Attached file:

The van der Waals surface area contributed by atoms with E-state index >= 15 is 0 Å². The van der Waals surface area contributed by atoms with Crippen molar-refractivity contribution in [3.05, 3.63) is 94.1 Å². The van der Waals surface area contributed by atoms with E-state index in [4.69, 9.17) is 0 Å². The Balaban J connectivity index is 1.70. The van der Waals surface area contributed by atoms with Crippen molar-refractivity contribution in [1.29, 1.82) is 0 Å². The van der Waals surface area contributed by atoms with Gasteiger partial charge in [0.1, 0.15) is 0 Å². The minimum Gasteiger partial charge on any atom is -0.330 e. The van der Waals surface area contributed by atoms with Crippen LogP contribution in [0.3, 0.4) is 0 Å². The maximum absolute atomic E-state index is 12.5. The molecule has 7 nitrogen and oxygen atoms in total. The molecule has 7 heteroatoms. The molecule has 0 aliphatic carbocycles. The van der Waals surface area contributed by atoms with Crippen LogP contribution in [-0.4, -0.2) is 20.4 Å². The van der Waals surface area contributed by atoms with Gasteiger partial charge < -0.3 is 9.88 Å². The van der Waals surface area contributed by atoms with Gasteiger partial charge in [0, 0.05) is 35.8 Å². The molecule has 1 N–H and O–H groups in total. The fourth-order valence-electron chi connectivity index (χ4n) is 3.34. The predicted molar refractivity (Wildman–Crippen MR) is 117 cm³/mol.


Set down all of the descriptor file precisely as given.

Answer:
The van der Waals surface area contributed by atoms with E-state index >= 15 is 0 Å². The van der Waals surface area contributed by atoms with Crippen molar-refractivity contribution in [3.05, 3.63) is 94.1 Å². The van der Waals surface area contributed by atoms with E-state index in [4.69, 9.17) is 0 Å². The Balaban J connectivity index is 1.70. The van der Waals surface area contributed by atoms with Crippen molar-refractivity contribution in [1.29, 1.82) is 0 Å². The van der Waals surface area contributed by atoms with Gasteiger partial charge in [0.1, 0.15) is 0 Å². The minimum Gasteiger partial charge on any atom is -0.330 e. The van der Waals surface area contributed by atoms with Crippen LogP contribution in [0.3, 0.4) is 0 Å². The maximum absolute atomic E-state index is 12.5. The molecule has 7 nitrogen and oxygen atoms in total. The molecule has 7 heteroatoms. The molecule has 0 aliphatic carbocycles. The van der Waals surface area contributed by atoms with Crippen LogP contribution in [-0.4, -0.2) is 20.4 Å². The van der Waals surface area contributed by atoms with Gasteiger partial charge < -0.3 is 9.88 Å². The van der Waals surface area contributed by atoms with Gasteiger partial charge in [0, 0.05) is 35.8 Å². The molecule has 1 N–H and O–H groups in total. The fourth-order valence-electron chi connectivity index (χ4n) is 3.34. The predicted molar refractivity (Wildman–Crippen MR) is 117 cm³/mol.